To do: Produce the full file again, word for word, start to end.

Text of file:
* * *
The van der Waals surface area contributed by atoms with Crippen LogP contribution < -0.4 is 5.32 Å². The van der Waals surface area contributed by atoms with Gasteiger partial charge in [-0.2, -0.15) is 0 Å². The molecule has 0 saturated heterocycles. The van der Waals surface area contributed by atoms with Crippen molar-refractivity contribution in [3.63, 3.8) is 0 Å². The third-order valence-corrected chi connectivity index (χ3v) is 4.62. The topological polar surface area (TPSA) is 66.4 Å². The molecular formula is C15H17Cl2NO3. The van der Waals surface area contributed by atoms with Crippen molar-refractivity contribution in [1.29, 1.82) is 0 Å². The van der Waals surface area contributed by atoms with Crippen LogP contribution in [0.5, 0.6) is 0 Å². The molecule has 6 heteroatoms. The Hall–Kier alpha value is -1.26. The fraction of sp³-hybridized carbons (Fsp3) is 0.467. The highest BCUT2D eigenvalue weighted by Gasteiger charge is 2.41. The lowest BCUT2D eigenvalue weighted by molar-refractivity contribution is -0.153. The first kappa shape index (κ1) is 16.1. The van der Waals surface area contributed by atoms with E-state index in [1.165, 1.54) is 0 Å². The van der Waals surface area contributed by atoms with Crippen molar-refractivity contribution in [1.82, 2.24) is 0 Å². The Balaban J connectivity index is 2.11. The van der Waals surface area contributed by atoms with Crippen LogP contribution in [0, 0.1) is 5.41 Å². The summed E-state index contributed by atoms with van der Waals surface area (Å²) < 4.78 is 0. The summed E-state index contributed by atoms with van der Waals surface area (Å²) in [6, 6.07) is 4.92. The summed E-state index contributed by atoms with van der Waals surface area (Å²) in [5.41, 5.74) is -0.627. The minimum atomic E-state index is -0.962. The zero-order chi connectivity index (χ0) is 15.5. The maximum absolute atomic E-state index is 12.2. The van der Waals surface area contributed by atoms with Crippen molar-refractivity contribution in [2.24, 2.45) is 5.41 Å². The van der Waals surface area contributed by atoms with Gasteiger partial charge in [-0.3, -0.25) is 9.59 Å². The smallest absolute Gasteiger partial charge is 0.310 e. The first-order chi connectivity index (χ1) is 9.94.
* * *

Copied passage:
The van der Waals surface area contributed by atoms with Crippen LogP contribution < -0.4 is 5.32 Å². The van der Waals surface area contributed by atoms with Gasteiger partial charge in [-0.2, -0.15) is 0 Å². The molecule has 0 saturated heterocycles. The van der Waals surface area contributed by atoms with Crippen molar-refractivity contribution in [3.63, 3.8) is 0 Å². The third-order valence-corrected chi connectivity index (χ3v) is 4.62. The topological polar surface area (TPSA) is 66.4 Å². The molecular formula is C15H17Cl2NO3. The van der Waals surface area contributed by atoms with Crippen molar-refractivity contribution in [1.29, 1.82) is 0 Å². The van der Waals surface area contributed by atoms with Crippen LogP contribution in [0.5, 0.6) is 0 Å². The molecule has 6 heteroatoms. The Hall–Kier alpha value is -1.26. The fraction of sp³-hybridized carbons (Fsp3) is 0.467. The highest BCUT2D eigenvalue weighted by Gasteiger charge is 2.41. The lowest BCUT2D eigenvalue weighted by molar-refractivity contribution is -0.153. The first kappa shape index (κ1) is 16.1. The van der Waals surface area contributed by atoms with E-state index in [1.165, 1.54) is 0 Å². The van der Waals surface area contributed by atoms with Crippen molar-refractivity contribution in [1.82, 2.24) is 0 Å². The Balaban J connectivity index is 2.11. The van der Waals surface area contributed by atoms with Crippen LogP contribution in [0, 0.1) is 5.41 Å². The summed E-state index contributed by atoms with van der Waals surface area (Å²) < 4.78 is 0. The summed E-state index contributed by atoms with van der Waals surface area (Å²) in [6, 6.07) is 4.92. The summed E-state index contributed by atoms with van der Waals surface area (Å²) in [5.41, 5.74) is -0.627. The minimum atomic E-state index is -0.962. The zero-order chi connectivity index (χ0) is 15.5. The maximum absolute atomic E-state index is 12.2. The van der Waals surface area contributed by atoms with Crippen molar-refractivity contribution in [2.24, 2.45) is 5.41 Å². The van der Waals surface area contributed by atoms with Gasteiger partial charge in [-0.3, -0.25) is 9.59 Å². The smallest absolute Gasteiger partial charge is 0.310 e. The first-order chi connectivity index (χ1) is 9.94.